I don't post many reviews of writing-related books, probably because there aren't many writing books I go out of my way to read cover-to-cover, but not long after I started reading Self-Editing for Fiction Writers: How to Edit Yourself into Print by experienced manuscript editors Dave King and Renni Browne, I knew I'd be finishing this one.
Enter this book. I have to say that I've been meaning to read this one for, literally, years. It was on my Amazon wish list, and I finally bought a copy for my Kindle, and now I'm wishing I'd just bought the durn thing when I first browsed for it.
What this book is not: It is not a manual for plot. It's not a how-to for making your story a good story in the first place. It doesn't tell you where to get ideas or how to tell if your story has a stupid premise and should be consigned to the scrap heap. It's not a how-to-write book.
What it does do is address issues of STYLE, MECHANICS, and CLARITY that commonly afflict first-draft prose, whether you're a beginning writer or an old hand. Want a clear, no-nonsense explanation of show vs. tell? King and Browne provide one. Want to know when to summarize something in exposition and when to show it through character actions? This book has tips and exercises to help you out. Dialogue and internal monologue, voice and style, pacing and proportion—the authors make it very clear what to look for, and each chapter includes ample examples from workshops and from real-life published authors. Each chapter also ends with exercises for further practice and a checklist of questions to consider as you run through your own manuscript.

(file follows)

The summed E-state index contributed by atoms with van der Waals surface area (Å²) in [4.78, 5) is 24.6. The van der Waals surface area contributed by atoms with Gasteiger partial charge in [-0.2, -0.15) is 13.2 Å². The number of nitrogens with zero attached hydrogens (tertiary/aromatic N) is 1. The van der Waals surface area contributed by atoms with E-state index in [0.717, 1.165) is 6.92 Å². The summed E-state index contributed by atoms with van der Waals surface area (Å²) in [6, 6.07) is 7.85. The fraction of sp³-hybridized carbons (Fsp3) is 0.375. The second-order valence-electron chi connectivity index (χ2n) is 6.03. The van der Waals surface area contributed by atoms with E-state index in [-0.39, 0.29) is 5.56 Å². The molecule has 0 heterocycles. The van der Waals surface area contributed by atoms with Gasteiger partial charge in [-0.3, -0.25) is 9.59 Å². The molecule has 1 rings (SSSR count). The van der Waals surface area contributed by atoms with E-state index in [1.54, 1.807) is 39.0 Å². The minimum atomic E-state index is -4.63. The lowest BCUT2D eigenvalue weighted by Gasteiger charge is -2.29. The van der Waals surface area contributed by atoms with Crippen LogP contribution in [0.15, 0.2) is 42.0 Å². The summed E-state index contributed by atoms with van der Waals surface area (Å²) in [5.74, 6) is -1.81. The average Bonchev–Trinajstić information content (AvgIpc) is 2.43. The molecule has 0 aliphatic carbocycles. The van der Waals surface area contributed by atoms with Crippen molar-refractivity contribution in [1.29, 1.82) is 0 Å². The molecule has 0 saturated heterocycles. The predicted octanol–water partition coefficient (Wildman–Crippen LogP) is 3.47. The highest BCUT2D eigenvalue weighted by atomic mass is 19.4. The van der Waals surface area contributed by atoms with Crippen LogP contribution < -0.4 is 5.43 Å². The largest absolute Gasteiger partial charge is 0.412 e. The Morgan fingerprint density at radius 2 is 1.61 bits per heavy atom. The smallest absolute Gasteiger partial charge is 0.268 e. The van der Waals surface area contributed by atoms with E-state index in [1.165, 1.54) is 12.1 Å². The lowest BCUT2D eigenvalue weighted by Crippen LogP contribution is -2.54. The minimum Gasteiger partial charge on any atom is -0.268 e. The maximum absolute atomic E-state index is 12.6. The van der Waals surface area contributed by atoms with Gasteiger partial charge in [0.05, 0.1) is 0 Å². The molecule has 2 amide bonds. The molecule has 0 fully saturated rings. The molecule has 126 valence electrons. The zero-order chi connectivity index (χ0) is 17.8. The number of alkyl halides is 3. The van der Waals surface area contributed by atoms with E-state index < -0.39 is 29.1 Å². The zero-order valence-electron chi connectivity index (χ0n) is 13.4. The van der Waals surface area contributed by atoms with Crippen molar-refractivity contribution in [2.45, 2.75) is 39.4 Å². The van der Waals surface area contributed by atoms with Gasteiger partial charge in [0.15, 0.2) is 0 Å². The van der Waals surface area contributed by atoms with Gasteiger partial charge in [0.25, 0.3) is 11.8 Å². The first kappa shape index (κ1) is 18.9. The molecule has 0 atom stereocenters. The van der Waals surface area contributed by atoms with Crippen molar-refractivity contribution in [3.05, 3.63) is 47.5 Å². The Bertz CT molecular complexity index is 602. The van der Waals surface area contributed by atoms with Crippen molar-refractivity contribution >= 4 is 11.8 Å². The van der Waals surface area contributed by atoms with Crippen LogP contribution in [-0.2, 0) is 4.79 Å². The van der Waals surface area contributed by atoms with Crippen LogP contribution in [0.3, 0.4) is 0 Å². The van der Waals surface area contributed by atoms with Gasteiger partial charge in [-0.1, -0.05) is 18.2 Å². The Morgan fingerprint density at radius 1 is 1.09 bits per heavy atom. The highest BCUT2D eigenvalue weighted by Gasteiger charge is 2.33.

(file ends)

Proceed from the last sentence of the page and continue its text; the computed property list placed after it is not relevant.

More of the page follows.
This book really ought to be required reading for any fiction writer who is serious about revision and making your writing the best it can be in terms of overall spit and polish. I don't think I've taken a single writing class that ever laid out these issues so clearly—and, of course, the more practice and attention is given to such matters in revision, the better (I hope) we will get at avoiding and/or pinpointing problems in the future. If you're trying to get an editor's or agent's attention, you'd do well to read this book, but even seasoned pros could use a reminder now and then. For me, it's a must read—and I'll be turning to it again and again, I'm sure, since I'm neurotic like that. WRITERS: GO READ IT!
You can find Self-Editing for Fiction Writers by Dave King and Renni Browne at an independent bookstore near you!
As an editor myself, I have to say this book sounds like it's got excellent advice for authors. I'll look for it next time I'm at the bookstore to check it out, but your review is very flattering. All books need editing, and the cleaner it is before you get outside help (agent, editor), the more constructive that help can be.
Exactly! I think it'll be a huge help in that regard--cleaning up one's writing before an agent or editor looks at it.
I guess one potential caveat is that you have to be pretty realistic about your own writing for the advice to actually work--you can't look at your writing through rose-colored glasses and willfully "not see" the problems. Revision is the time to be humble! :)
Thanks, Carin, for stopping by to leave a comment.
And now, THANK YOU, "Don't Fear the Reaper" is stuck in my head.
Oooo, I'm excited to read this!
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